What inspired the business?

The idea for OMIT struck when Dr. William Reisacher, an Otolaryngologist and Associate Professor at Weill Cornell Medicine, was brushing his teeth while thinking about how to improve adherence to therapy among his respiratory allergy immunotherapy patients. He noticed the toothpaste welled up right in the areas of the mouth theorized to be most effective for driving allergy desensitization, such as in the vestibular area between the cheek and the teeth. Another company, Allovate Therapeutics, worked to secure existing IP and to generate new IP to protect the idea. Allovate also initiated development of prototype OMIT toothpaste formulations.

Intrommune was created late in 2015 to develop products using the OMIT technology that are tailored to the technical and safety challenges specific to food allergy, including seeking capital-efficient FDA approval of INT-301, a fixed-formulation product for peanut allergy.

Members of the team had worked together on two other allergy-related companies in NYC prior to launching Intrommune. They formed Allovate Therapeutics (which still owns the core OMIT IP and is licensing it to Intrommune Therapeutics for food allergy products) to begin developing the OMIT platform, and that company continues to develop it for respiratory allergies, like allergies to pollen and pets. They also worked on Immunovent, an allergy diagnostics company that resided at the Harlem Biospace for over a year. All three of the companies are based on ideas from Dr. Reisacher, who continues to act as a Senior Advisor to each company.

What is it like to build a biotech company in NYC?

The last decade has seen the biotech community of NYC increasingly thrive.  The geographic concentration of business experts, financial resources, and scientific research forms a great substrate for meeting people, developing ideas, and accessing talent and capital. Two of Intrommune’s co-founders met at an informal, monthly biotech entrepreneur gathering and later connected with Dr. Reisacher through the Weill Cornell Medical College technology transfer office. I am the fourth co-founder, and I got involved in the company through my food allergy-focused dissertation research. The company’s story really attests to the growing vibrancy of the NYC biotech ecosystem.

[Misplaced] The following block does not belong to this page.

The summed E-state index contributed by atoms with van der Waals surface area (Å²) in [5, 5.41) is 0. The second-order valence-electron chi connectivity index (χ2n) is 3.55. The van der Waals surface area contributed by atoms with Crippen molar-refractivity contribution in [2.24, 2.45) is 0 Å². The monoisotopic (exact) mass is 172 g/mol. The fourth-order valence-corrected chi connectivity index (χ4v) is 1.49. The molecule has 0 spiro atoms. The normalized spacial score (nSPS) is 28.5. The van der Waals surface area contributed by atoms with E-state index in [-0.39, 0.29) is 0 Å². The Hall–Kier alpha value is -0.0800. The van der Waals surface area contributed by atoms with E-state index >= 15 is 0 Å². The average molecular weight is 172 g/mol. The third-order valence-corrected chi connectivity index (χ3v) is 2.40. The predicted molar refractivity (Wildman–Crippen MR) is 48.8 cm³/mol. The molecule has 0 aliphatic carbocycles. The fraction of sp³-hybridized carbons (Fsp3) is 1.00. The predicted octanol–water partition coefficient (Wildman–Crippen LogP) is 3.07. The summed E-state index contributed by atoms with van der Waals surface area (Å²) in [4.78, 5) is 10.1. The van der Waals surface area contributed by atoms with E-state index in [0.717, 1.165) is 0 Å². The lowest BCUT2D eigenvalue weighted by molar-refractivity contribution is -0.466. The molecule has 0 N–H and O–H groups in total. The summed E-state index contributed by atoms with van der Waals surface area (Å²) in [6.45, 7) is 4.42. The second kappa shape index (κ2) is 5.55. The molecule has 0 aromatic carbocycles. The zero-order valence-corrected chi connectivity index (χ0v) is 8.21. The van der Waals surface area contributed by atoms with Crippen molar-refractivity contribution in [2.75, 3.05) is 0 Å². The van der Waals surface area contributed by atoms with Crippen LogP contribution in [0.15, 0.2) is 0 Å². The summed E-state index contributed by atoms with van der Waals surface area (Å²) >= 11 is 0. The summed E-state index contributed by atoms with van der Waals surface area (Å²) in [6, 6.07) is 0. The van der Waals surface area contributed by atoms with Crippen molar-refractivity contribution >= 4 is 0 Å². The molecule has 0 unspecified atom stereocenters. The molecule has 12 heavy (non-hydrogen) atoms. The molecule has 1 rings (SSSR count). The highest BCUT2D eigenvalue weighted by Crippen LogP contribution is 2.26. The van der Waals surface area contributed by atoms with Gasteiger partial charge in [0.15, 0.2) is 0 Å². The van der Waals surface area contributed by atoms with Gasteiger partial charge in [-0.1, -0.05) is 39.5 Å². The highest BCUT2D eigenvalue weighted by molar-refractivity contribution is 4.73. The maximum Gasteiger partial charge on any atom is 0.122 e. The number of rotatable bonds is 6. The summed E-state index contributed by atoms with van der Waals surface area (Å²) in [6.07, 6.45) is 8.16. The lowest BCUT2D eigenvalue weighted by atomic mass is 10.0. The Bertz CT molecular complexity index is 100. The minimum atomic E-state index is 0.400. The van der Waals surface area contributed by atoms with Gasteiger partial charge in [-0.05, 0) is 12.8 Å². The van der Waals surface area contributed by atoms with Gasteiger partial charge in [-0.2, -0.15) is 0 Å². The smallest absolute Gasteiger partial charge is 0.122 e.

Space is always an issue, but to date Intrommune has been run on a virtual model. The company’s home base is a converted floor-through apartment in Harlem that was taken over from a friend’s small design firm. The company works with many outside specialists, such as leading experts in food allergy research, manufacturing, and other functions, to help manage clinical and product development.

What are the milestones that you plan to achieve within six months?

Intrommune is currently securing a Series A round of financing. We are simultaneously tightening up plans for clinical studies and manufacturing in preparation for conversations with the FDA concerning the requirements for eventual approval of INT-301.

What is the one piece of startup advice that you never got?

It is incredibly helpful to have a well-connected investor relations professional to open doors during fundraising, no matter the founders’ connections or backgrounds. We work with the incredible Jennifer Zimmons, who is also based in NYC.

If you could be put in touch with anyone in the New York community who would it be and why?

You caught us on a day when the two music fans on the team are in the office together. It’s a toss up between Phillip Glass and Laurie Anderson. Staying engaged in arts and music helps to balance the demands of running a start up.

Why did you launch in New York?

The technology was created here, our people were based here and met here, and we all have roots here now – some lifelong, some intergenerational, some social. So far, we’ve seen no reason to leave.

What’s your favorite rooftop bar in NYC to unwind?

Since two of us live in Brooklyn, we tend to spend more time in parks and backyards than rooftops! The running loop in Prospect Park and the relocated Sunday Smorgasburg are two evening-and-weekend favorites.

About the author: AlleyWatch